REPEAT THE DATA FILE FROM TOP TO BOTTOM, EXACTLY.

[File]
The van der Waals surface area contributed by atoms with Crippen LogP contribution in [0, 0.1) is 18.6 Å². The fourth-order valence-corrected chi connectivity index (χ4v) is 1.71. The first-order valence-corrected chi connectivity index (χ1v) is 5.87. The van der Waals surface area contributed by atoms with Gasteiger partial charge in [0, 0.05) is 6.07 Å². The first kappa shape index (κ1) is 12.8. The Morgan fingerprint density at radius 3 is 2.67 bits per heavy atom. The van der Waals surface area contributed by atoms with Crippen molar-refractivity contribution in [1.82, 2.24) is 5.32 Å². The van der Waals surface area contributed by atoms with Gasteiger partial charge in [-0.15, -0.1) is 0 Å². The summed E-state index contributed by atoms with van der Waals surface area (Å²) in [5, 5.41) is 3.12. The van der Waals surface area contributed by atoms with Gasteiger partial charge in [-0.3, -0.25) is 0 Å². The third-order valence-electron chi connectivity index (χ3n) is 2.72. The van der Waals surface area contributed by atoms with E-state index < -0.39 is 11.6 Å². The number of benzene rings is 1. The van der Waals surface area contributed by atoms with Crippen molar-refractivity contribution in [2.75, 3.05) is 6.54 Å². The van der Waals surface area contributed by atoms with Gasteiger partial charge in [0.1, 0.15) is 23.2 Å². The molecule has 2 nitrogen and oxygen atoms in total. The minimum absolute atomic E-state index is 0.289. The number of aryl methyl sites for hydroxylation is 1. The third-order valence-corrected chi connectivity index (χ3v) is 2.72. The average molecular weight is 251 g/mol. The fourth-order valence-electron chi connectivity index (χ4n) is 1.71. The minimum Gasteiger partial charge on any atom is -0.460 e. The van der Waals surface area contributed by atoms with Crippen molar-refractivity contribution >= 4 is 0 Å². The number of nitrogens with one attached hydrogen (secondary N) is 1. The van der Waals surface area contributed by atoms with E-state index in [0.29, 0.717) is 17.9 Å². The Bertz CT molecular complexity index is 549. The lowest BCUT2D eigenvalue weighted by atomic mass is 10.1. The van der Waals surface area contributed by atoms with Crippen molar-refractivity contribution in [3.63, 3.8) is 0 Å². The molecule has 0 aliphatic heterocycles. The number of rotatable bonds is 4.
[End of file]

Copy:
The van der Waals surface area contributed by atoms with Crippen LogP contribution in [0, 0.1) is 18.6 Å². The fourth-order valence-corrected chi connectivity index (χ4v) is 1.71. The first-order valence-corrected chi connectivity index (χ1v) is 5.87. The van der Waals surface area contributed by atoms with Gasteiger partial charge in [0, 0.05) is 6.07 Å². The first kappa shape index (κ1) is 12.8. The Morgan fingerprint density at radius 3 is 2.67 bits per heavy atom. The van der Waals surface area contributed by atoms with Crippen molar-refractivity contribution in [1.82, 2.24) is 5.32 Å². The van der Waals surface area contributed by atoms with Gasteiger partial charge in [-0.15, -0.1) is 0 Å². The summed E-state index contributed by atoms with van der Waals surface area (Å²) in [5, 5.41) is 3.12. The van der Waals surface area contributed by atoms with Gasteiger partial charge in [-0.3, -0.25) is 0 Å². The third-order valence-electron chi connectivity index (χ3n) is 2.72. The van der Waals surface area contributed by atoms with E-state index < -0.39 is 11.6 Å². The number of benzene rings is 1. The van der Waals surface area contributed by atoms with Crippen molar-refractivity contribution in [2.75, 3.05) is 6.54 Å². The van der Waals surface area contributed by atoms with Gasteiger partial charge in [0.1, 0.15) is 23.2 Å². The molecule has 2 nitrogen and oxygen atoms in total. The minimum absolute atomic E-state index is 0.289. The number of aryl methyl sites for hydroxylation is 1. The third-order valence-corrected chi connectivity index (χ3v) is 2.72. The average molecular weight is 251 g/mol. The fourth-order valence-electron chi connectivity index (χ4n) is 1.71. The minimum Gasteiger partial charge on any atom is -0.460 e. The van der Waals surface area contributed by atoms with Crippen molar-refractivity contribution >= 4 is 0 Å². The number of nitrogens with one attached hydrogen (secondary N) is 1. The van der Waals surface area contributed by atoms with E-state index in [0.29, 0.717) is 17.9 Å². The Bertz CT molecular complexity index is 549. The lowest BCUT2D eigenvalue weighted by atomic mass is 10.1. The van der Waals surface area contributed by atoms with Crippen molar-refractivity contribution in [3.63, 3.8) is 0 Å². The molecule has 0 aliphatic heterocycles. The number of rotatable bonds is 4.